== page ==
March 20, 2021
Rescued From: Oregon
Given Sanctuary:  September 15, 2021

Dianne Rosenfeld

W.O.L.F. first heard about Topaz, originally called Yoti because the shelter staff thought he looked like a coyote, when a shelter in Oregon called the Sanctuary to ask for help. They had a stray animal they believed was a wolf dog. He was clearly a youngster, but he had behaviors that shelter staff thought were aggressive. He was incredibly “mouthy and nippy.” When he first walked into the shelter, he grabbed a bag of cat food and attempted to eat it, bag and all. He excitedly nipped at the hands of staff whenever they tried to feed him, and they needed to wear thick gloves and have two people handle him on leashes to protect themselves. His “stray hold” was nearly up, and they did not have any place for him to go and could not adopt him to a member of the public because of his breed and perceived aggression. The fate of the wolf dog pup was most likely euthanasia.

W.O.L.F.’s Director of Animal Care took the phone call from the shelter and explained the nutritional needs of a young wolf dog and some strategies for dealing with his nippy behavior. Luckily, the shelter staff were more than willing to make adjustments to his care and were able to get Topaz to a place where they felt they could keep him safe while searching for an appropriate placement. With a recent vacancy opening at W.O.L.F. due to the passing of beloved Nashoba, the Animal Care Director and W.O.L.F.’s Rescue Coordinator consulted with W.O.L.F.’s Executive Director, and it was confirmed Topaz would have a new home at the Sanctuary.

Over the next week, Topaz’s story was revealed. The mid-content wolf dog was born in March 2021 at the residence of an east coast breeder. Topaz was sold to a couple on the West Coast who adored him. When they both were diagnosed with sudden and very serious medical problems, they were forced to give up the pup to another individual who they thought would take good care of him. The new owner only had Topaz for three weeks when he escaped and disappeared into the forest. Several days later, after traveling nearly twenty miles, the six-month old was picked up by Animal Control and taken to the shelter. The shelter staff identified one of the first owners and reached out to them. They agreed to take Topaz back. However, when the owners arrived at the shelter, they instead surrendered all rights to the pup.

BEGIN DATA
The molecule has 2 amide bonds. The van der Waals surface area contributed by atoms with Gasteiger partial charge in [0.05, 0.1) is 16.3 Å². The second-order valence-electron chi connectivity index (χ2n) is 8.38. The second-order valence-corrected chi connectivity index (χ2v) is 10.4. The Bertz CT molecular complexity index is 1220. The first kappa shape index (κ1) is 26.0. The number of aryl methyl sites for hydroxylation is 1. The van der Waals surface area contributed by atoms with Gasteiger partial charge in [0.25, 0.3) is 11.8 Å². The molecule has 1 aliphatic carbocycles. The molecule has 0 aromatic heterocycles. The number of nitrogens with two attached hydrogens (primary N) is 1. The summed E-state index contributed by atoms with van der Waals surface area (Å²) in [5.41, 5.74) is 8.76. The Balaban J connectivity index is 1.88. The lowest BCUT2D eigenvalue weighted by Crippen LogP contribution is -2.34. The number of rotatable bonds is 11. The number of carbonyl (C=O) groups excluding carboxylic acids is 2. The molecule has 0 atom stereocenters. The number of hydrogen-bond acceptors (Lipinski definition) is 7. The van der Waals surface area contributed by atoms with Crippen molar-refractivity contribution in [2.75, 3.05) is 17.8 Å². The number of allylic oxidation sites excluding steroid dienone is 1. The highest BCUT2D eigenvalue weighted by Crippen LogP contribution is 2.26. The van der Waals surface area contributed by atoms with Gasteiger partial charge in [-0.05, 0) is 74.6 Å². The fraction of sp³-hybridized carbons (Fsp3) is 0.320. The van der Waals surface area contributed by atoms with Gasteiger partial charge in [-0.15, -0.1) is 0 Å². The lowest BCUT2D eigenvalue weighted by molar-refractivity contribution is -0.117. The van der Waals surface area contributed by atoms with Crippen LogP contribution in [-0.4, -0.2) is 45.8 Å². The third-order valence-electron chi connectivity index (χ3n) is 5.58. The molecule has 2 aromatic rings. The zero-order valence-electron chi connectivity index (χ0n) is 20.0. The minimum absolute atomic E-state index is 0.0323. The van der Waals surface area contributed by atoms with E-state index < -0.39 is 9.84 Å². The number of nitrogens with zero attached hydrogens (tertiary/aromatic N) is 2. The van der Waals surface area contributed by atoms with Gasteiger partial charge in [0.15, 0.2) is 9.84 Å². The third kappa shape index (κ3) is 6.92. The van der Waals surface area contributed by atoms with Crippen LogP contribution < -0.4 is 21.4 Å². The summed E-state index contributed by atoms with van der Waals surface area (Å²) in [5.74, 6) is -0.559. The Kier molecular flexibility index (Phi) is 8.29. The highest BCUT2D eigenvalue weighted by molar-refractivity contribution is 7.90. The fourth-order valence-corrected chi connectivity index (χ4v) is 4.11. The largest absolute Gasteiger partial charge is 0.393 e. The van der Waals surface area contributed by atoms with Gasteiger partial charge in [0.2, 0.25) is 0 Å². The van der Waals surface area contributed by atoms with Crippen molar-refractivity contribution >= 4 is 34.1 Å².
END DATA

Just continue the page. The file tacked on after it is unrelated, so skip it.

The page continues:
Meanwhile, W.O.L.F. was working with a rescue colleague in the Pacific Northwest to find an appropriate foster or permanent home for Topaz. Unfortunately, all options failed, and Topaz was in desperate need of a placement, as the shelter could not hold onto him for much longer. Because his fate was so uncertain, W.O.L.F. made the decision to rescue the little wolf dog and provide him with lifetime sanctuary. In just a short time, the shelter staff had fallen in love with the wolf dog pup, and they were thrilled that he would have an amazing life at the Sanctuary.

W.O.L.F.’s transport team made all the arrangements to travel to Oregon and bring Topaz home. Though the flight to Oregon was uneventful, there were some troubles with the rental van that delayed the rescue teams return to Colorado. However, the delay allowed them to meet Topaz before leaving, and it was love at first sight. Though mouthy, the young, still teething pup was a bundle of enthusiastic energy and just wanted to play and cuddle with his new human friends. When it finally came time to load him in the kennel for the drive back to Colorado, Topaz eagerly loaded into the crate to start his journey.

The long journey to the Sanctuary was uneventful, and the first stop was to the veterinarian to make sure he was up to date on all his vaccinations and had a clean bill of health. Then it was off to the Sanctuary. Topaz was thrilled to be able to get out of his crate and explore his new home, though he was more interested in the actions of his new caretakers and wanted to be around them constantly. Whenever they would have to leave him alone for a while, he would howl mournfully until someone stopped to say hi once again. It was very clear that this little boy needed a canine friend to keep him company. Luckily, a slightly older female named Sapphire had come to W.O.L.F.’s attention shortly after hearing about Topaz, so arrangements were made to bring her in to be his companion.

At first, both animals were preoccupied exploring the new space where they were introduced, but it did not take long for Topaz to realize Sapphire was in the habitat with him. He desperately tried to get her to play, but his energy and enthusiasm overwhelmed Sapphire. She did not want him to interact with her and actively worked to discourage his attention. Luckily, Topaz, though pushy, was ultimately respectful of her space.

While Sapphire and Topaz’s relationship wasn’t one of love at first sight, they soon grew more comfortable around one another. Over the next few weeks, Sapphire became accustomed to Topaz’s puppy energy and let her guard down enough to enjoy roughhousing with the pup. They continue to roughhouse and play together all the time, usually after hours when all of the volunteers leave for the day. They are very comfortable and happy in their habitat. We know that their bond will continue to strengthen and that they will enjoy many happy years as companions.

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